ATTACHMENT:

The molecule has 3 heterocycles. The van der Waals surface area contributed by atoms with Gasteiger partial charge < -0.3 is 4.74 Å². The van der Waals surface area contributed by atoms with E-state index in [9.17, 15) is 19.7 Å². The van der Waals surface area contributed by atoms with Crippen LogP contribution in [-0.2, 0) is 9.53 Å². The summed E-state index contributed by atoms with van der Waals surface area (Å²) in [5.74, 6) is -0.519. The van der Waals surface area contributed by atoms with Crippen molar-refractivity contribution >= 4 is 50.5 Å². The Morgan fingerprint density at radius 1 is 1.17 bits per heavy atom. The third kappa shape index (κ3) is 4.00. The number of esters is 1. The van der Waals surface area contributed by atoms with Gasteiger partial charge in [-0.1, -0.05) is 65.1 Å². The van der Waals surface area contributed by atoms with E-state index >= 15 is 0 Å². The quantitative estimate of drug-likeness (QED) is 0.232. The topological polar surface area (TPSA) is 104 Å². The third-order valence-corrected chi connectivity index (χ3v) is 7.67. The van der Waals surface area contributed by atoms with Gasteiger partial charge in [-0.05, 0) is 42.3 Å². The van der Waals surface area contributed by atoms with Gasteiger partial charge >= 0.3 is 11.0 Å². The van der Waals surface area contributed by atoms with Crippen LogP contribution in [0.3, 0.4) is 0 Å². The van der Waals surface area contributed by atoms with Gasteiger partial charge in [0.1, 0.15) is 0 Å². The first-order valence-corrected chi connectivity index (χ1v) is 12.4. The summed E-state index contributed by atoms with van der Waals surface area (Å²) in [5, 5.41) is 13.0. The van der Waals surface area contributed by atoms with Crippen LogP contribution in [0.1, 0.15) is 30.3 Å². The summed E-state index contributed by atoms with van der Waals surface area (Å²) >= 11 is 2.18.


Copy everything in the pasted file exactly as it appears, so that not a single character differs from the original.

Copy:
The molecule has 3 heterocycles. The van der Waals surface area contributed by atoms with Gasteiger partial charge < -0.3 is 4.74 Å². The van der Waals surface area contributed by atoms with E-state index in [9.17, 15) is 19.7 Å². The van der Waals surface area contributed by atoms with Crippen LogP contribution in [-0.2, 0) is 9.53 Å². The summed E-state index contributed by atoms with van der Waals surface area (Å²) in [5.74, 6) is -0.519. The van der Waals surface area contributed by atoms with Crippen molar-refractivity contribution >= 4 is 50.5 Å². The Morgan fingerprint density at radius 1 is 1.17 bits per heavy atom. The third kappa shape index (κ3) is 4.00. The number of esters is 1. The van der Waals surface area contributed by atoms with Gasteiger partial charge in [-0.1, -0.05) is 65.1 Å². The van der Waals surface area contributed by atoms with E-state index >= 15 is 0 Å². The quantitative estimate of drug-likeness (QED) is 0.232. The topological polar surface area (TPSA) is 104 Å². The third-order valence-corrected chi connectivity index (χ3v) is 7.67. The van der Waals surface area contributed by atoms with Gasteiger partial charge in [-0.05, 0) is 42.3 Å². The van der Waals surface area contributed by atoms with Gasteiger partial charge >= 0.3 is 11.0 Å². The van der Waals surface area contributed by atoms with Crippen LogP contribution in [0.3, 0.4) is 0 Å². The van der Waals surface area contributed by atoms with Gasteiger partial charge in [0.1, 0.15) is 0 Å². The first-order valence-corrected chi connectivity index (χ1v) is 12.4. The summed E-state index contributed by atoms with van der Waals surface area (Å²) in [5, 5.41) is 13.0. The van der Waals surface area contributed by atoms with Crippen LogP contribution in [0.1, 0.15) is 30.3 Å². The summed E-state index contributed by atoms with van der Waals surface area (Å²) >= 11 is 2.18.